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Marriage and Reproduction

Are infertile couples forbidden to marry?

Are couples with no intention of having children forbidden to marry?

Is one only allowed to have children if he is married?

Must reproduction mandates be included in marriage contracts?

Do marital vows necessarily (or even usually) make reference to children?

The answer to all of these questions is no, so how can it be that procreation is a defining characteristic of marriage, such that gay couples may be denied the right to marry on their inability to procreate alone?

People get married for many reasons, may or may not have children, may or may not sleep together, may or may not live together, and may or may not be faithful to each other.  None of these variations nullifies the marital contract, though some of them might be used as reasons to do so.  In fact, that contract is the only consistent aspect of legal marriage, which is to say that the contract is the defining characteristic of legal marriage, even if not every contract is identical.  Without it, there is no legal marriage.

Those who want to prevent gay couples from getting married need to start being honest with themselves and others about their reasons for doing so.  And if they want to have a say in whether or not a shared, secular government recognizes gay marriage, they need to bring more to the table than arguments from religion, tradition, disgust, and arbitrary definitions.


Filed under Bad Religious Ethics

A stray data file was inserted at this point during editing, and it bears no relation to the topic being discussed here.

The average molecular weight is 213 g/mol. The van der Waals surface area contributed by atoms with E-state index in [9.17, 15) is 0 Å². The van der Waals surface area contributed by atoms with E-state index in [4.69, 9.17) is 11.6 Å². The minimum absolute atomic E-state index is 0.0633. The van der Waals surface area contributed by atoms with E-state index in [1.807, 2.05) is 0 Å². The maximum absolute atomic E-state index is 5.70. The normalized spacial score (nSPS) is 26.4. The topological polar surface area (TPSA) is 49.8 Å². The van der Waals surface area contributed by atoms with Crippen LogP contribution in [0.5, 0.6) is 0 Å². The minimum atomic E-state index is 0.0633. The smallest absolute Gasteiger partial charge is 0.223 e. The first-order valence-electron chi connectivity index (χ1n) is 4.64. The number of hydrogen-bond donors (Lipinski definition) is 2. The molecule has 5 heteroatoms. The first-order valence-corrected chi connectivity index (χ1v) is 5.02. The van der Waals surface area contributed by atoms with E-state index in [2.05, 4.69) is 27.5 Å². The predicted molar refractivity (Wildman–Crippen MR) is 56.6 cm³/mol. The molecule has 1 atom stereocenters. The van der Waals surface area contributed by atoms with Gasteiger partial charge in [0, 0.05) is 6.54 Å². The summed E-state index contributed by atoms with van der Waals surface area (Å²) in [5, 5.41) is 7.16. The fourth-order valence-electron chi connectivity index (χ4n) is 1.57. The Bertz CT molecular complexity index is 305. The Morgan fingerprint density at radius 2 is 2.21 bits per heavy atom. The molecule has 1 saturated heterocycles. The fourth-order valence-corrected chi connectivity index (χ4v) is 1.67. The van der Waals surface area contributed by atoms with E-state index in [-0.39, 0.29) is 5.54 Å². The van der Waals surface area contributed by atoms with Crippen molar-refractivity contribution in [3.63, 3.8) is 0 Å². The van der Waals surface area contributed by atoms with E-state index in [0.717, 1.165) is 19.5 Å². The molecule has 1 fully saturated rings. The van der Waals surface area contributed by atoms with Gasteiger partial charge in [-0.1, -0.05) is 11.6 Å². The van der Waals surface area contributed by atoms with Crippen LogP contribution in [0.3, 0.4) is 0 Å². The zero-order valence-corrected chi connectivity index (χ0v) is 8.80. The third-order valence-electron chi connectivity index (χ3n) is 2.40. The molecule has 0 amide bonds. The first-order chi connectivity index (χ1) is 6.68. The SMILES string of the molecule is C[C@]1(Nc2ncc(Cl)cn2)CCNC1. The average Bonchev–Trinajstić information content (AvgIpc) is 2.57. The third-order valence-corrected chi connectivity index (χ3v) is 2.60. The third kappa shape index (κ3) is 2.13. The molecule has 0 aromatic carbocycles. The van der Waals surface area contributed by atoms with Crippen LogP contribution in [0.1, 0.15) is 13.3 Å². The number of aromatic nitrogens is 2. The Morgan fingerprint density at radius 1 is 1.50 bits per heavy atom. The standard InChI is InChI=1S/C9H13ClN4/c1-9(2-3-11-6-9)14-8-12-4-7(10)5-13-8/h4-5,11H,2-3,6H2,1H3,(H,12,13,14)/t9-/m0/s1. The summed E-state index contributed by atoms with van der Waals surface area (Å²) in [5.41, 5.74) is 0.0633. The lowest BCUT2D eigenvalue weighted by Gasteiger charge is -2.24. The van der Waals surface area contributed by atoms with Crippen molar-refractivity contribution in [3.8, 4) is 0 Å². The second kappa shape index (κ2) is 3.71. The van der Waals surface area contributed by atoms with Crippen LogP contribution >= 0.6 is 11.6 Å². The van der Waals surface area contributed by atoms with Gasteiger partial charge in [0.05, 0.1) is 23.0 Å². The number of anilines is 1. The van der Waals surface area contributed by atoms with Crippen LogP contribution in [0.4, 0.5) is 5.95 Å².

On Discrimination and Anti-Discrimination Laws

Claim 1:  “Forcing me to serve gays violates my religious liberty.”

My response:  I’m not aware of a religion that commands, “Thou must not serve sinners.”  It’s certainly not a part of Christianity.  If it were, then no one could be served.  If you want to discriminate against gay people, but not against other groups of people who are sinners according to your religion, then you are morally and religiously inconsistent.  You might be able to claim that your religion condemns homosexuality, but your inconsistent behavior reveals that something other than your god or holy book is guiding you.

Claim 2:  “I should have the right to serve or not serve whomever I please for whatever reason.”

My response:  This is certainly a more consistent position.  By claiming that one should be able to discriminate for any reason, he avoids accusations of demanding special rights of which only the religious can take advantage.  By claiming that one should be able to discriminate against anyone, he avoids specific accusations of racism, sexism, etc.

However, it ignores a significant problem:  if a vast majority of people in the country come to believe that gay people, for example, don’t deserve service, then gay people will find themselves unable to meet their needs or desires.  (Alternatively, gay people living in a small town, where important services are run by Christians, might be similarly out of luck.)  The few businesses willing to serve gay people might also face backlash for doing so, leading them to adopt the same position out of self-interest.  We can’t simply say that gay people in such a situation ought to establish their own businesses; after all, they need customers and supplies from people who likely hate them.  Given all that we say about freedom, equality, and happiness in our country, it also doesn’t seem right to tell them to just find another place to live.